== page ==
Visual Studio version 16.2 provided a number of improvements to C++ video game development through vector optimizations. Visual Studio version 16.5 builds on these changes to improve the performance of even more vector operations.
In Visual Studio 2019 version 16.3 we added AVX-512 support to the auto-vectorizer of the MSVC compiler. This post will show some examples and help you enable it in your projects.
What is the auto vectorizer?
The compiler’s auto vectorizer analyzes loops in the user’s source code and generates vectorized code for a vectorization target where feasible and beneficial.
As you’ve been editing code, you may have noticed IntelliCode’s starred recommendations in your autocompletion lists. Our previous IntelliCode blog post explains that these smarter suggestions were machine-learned over thousands of open sourced GitHub repos. Using community knowledge is great for public APIs like the Standard Library,
Qt is a popular cross-platform framework for application development and user interface design. Its various libraries and toolsets can be used to create, test, and deploy applications that target multiple platforms and operating systems including Linux, Windows, macOS and embedded/microcontroller systems.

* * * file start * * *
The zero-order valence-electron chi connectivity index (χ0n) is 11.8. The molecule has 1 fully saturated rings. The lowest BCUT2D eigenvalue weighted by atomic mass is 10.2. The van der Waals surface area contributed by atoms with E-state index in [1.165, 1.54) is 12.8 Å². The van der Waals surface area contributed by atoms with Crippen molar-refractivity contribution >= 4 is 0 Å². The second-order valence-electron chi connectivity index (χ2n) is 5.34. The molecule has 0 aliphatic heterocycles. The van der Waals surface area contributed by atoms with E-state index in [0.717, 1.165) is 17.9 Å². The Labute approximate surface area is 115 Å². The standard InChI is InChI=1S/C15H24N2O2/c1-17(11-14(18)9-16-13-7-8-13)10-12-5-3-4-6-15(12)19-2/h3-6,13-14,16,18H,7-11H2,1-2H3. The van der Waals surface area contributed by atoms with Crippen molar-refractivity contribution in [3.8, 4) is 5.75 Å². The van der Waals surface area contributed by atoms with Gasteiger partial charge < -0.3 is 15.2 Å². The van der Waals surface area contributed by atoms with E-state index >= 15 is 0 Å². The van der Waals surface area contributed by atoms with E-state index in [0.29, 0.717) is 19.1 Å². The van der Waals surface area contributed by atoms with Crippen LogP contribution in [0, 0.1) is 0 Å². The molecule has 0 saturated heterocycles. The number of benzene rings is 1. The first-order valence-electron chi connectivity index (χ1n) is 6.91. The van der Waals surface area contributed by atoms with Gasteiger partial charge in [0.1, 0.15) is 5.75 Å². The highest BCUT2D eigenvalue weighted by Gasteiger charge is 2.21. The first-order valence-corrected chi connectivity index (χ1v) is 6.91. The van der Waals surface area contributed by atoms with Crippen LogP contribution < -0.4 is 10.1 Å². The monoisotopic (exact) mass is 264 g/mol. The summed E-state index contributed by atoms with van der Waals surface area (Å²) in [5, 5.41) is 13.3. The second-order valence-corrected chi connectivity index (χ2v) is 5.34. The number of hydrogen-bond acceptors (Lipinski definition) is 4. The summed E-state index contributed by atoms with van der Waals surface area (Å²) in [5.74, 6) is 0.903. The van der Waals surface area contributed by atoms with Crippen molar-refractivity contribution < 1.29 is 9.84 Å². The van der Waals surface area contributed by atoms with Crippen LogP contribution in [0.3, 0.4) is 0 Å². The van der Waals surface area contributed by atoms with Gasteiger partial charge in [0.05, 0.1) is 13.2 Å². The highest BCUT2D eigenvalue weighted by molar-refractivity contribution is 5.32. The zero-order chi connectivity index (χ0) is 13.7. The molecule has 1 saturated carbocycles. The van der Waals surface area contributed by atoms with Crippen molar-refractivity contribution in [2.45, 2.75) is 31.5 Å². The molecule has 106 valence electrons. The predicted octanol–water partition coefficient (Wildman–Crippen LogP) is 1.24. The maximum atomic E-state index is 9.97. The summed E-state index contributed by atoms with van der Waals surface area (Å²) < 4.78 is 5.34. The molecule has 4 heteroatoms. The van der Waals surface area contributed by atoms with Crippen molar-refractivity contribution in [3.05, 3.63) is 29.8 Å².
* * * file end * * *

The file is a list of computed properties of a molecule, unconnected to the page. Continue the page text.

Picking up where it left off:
The February 2020 update of the Visual Studio Code CMake Tools extension is now available. This release includes two of the extension’s top feature requests: file-based API support and multi-root workspaces. For a full list of this release’s improvements check out the release notes on GitHub.
It’s easier than ever to work with CMake projects in Visual Studio 2019 16.5 Preview 2. Now you can add, remove, and rename source files and targets in your CMake projects from the IDE without manually editing your CMake scripts. When you add or remove files with the Solution Explorer,
Visual Studio 2019 16.5 Preview 2 makes it easy to make sense of complex CMake projects. Code navigation features such as Go To Definition and Find All References are now supported for variables, functions, and targets in CMake script files. This can be a huge timesaver because CMake projects with more than a handful of source files are often organized into several CMake scripts to encapsulate each part of the project.
The content of this blog was provided by Gautham Beeraka from Intel Corporation.
Intel recently announced Jump Conditional Code (JCC) Erratum which can occur in some of its processors. The MSVC team has been working with Intel to provide a software fix in the compiler to mitigate the performance impact of the microcode update that prevents the erratum.